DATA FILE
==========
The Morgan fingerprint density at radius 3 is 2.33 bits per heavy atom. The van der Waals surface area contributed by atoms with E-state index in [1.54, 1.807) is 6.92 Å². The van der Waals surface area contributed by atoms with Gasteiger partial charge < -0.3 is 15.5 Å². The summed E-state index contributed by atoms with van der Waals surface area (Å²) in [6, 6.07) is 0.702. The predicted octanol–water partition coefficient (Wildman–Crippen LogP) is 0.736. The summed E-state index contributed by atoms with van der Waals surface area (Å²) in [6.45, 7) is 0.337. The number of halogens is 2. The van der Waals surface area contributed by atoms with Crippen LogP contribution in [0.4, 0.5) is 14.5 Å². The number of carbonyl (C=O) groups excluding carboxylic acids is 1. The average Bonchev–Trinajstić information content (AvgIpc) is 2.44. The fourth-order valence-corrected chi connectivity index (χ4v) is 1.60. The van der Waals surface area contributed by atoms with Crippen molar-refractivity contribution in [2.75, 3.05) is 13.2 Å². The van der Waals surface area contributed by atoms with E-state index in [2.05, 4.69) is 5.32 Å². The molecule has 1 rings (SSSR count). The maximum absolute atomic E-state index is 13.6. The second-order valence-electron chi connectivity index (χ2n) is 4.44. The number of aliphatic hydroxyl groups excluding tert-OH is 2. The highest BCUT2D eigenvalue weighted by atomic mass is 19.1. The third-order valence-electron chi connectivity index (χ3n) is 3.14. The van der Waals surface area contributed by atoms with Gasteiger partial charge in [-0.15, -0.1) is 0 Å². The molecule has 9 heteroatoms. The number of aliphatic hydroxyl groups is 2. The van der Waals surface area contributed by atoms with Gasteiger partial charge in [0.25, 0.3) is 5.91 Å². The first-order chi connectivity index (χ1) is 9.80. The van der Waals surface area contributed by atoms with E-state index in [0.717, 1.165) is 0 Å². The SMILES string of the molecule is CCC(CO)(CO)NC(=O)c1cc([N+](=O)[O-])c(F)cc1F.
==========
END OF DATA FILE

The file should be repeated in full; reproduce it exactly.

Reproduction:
The Morgan fingerprint density at radius 3 is 2.33 bits per heavy atom. The van der Waals surface area contributed by atoms with E-state index in [1.54, 1.807) is 6.92 Å². The van der Waals surface area contributed by atoms with Gasteiger partial charge < -0.3 is 15.5 Å². The summed E-state index contributed by atoms with van der Waals surface area (Å²) in [6, 6.07) is 0.702. The predicted octanol–water partition coefficient (Wildman–Crippen LogP) is 0.736. The summed E-state index contributed by atoms with van der Waals surface area (Å²) in [6.45, 7) is 0.337. The number of halogens is 2. The van der Waals surface area contributed by atoms with Crippen LogP contribution in [0.4, 0.5) is 14.5 Å². The number of carbonyl (C=O) groups excluding carboxylic acids is 1. The average Bonchev–Trinajstić information content (AvgIpc) is 2.44. The fourth-order valence-corrected chi connectivity index (χ4v) is 1.60. The van der Waals surface area contributed by atoms with Crippen molar-refractivity contribution in [2.75, 3.05) is 13.2 Å². The van der Waals surface area contributed by atoms with E-state index in [2.05, 4.69) is 5.32 Å². The molecule has 1 rings (SSSR count). The maximum absolute atomic E-state index is 13.6. The second-order valence-electron chi connectivity index (χ2n) is 4.44. The number of aliphatic hydroxyl groups excluding tert-OH is 2. The highest BCUT2D eigenvalue weighted by atomic mass is 19.1. The third-order valence-electron chi connectivity index (χ3n) is 3.14. The van der Waals surface area contributed by atoms with Gasteiger partial charge in [-0.15, -0.1) is 0 Å². The molecule has 9 heteroatoms. The number of aliphatic hydroxyl groups is 2. The van der Waals surface area contributed by atoms with Gasteiger partial charge in [0.25, 0.3) is 5.91 Å². The first-order chi connectivity index (χ1) is 9.80. The van der Waals surface area contributed by atoms with E-state index in [0.717, 1.165) is 0 Å². The SMILES string of the molecule is CCC(CO)(CO)NC(=O)c1cc([N+](=O)[O-])c(F)cc1F.